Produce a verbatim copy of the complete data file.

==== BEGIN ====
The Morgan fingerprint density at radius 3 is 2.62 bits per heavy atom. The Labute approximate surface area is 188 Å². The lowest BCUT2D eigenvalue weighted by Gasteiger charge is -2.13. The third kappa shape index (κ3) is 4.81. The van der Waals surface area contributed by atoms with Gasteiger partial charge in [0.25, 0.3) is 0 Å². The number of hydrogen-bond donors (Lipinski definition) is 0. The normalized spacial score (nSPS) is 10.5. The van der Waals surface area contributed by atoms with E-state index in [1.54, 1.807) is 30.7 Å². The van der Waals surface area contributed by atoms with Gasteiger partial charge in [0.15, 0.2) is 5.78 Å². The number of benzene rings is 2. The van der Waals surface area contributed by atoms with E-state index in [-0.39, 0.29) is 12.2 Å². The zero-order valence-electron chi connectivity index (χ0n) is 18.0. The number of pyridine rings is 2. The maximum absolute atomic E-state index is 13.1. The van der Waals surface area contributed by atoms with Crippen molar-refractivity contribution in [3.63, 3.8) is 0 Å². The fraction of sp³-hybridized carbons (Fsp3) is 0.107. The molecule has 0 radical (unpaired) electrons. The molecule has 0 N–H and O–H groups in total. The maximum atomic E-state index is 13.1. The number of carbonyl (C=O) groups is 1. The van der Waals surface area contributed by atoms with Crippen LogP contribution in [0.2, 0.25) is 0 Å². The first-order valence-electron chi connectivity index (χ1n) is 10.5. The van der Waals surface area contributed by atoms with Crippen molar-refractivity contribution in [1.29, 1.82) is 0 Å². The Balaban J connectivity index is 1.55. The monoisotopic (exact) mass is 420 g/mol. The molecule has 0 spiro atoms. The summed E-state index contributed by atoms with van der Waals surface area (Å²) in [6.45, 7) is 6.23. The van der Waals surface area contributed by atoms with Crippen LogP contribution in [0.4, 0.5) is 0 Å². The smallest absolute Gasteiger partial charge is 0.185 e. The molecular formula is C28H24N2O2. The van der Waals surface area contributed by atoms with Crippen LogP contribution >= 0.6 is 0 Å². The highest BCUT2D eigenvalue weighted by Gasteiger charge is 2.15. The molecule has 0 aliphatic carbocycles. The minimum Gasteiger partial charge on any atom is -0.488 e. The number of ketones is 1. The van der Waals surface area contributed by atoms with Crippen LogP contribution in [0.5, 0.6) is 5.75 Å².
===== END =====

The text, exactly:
The Morgan fingerprint density at radius 3 is 2.62 bits per heavy atom. The Labute approximate surface area is 188 Å². The lowest BCUT2D eigenvalue weighted by Gasteiger charge is -2.13. The third kappa shape index (κ3) is 4.81. The van der Waals surface area contributed by atoms with Gasteiger partial charge in [0.25, 0.3) is 0 Å². The number of hydrogen-bond donors (Lipinski definition) is 0. The normalized spacial score (nSPS) is 10.5. The van der Waals surface area contributed by atoms with E-state index in [1.54, 1.807) is 30.7 Å². The van der Waals surface area contributed by atoms with Gasteiger partial charge in [0.15, 0.2) is 5.78 Å². The number of benzene rings is 2. The van der Waals surface area contributed by atoms with E-state index in [-0.39, 0.29) is 12.2 Å². The zero-order valence-electron chi connectivity index (χ0n) is 18.0. The number of pyridine rings is 2. The maximum absolute atomic E-state index is 13.1. The van der Waals surface area contributed by atoms with Crippen molar-refractivity contribution in [3.63, 3.8) is 0 Å². The fraction of sp³-hybridized carbons (Fsp3) is 0.107. The molecule has 0 radical (unpaired) electrons. The molecule has 0 N–H and O–H groups in total. The maximum atomic E-state index is 13.1. The number of carbonyl (C=O) groups is 1. The van der Waals surface area contributed by atoms with Crippen LogP contribution in [0.2, 0.25) is 0 Å². The first-order valence-electron chi connectivity index (χ1n) is 10.5. The van der Waals surface area contributed by atoms with Crippen molar-refractivity contribution in [1.29, 1.82) is 0 Å². The Balaban J connectivity index is 1.55. The monoisotopic (exact) mass is 420 g/mol. The molecule has 0 spiro atoms. The summed E-state index contributed by atoms with van der Waals surface area (Å²) in [6.45, 7) is 6.23. The van der Waals surface area contributed by atoms with Crippen LogP contribution in [0.4, 0.5) is 0 Å². The smallest absolute Gasteiger partial charge is 0.185 e. The molecular formula is C28H24N2O2. The van der Waals surface area contributed by atoms with Crippen LogP contribution >= 0.6 is 0 Å². The highest BCUT2D eigenvalue weighted by Gasteiger charge is 2.15. The molecule has 0 aliphatic carbocycles. The minimum Gasteiger partial charge on any atom is -0.488 e. The number of ketones is 1. The van der Waals surface area contributed by atoms with Crippen LogP contribution in [0.5, 0.6) is 5.75 Å².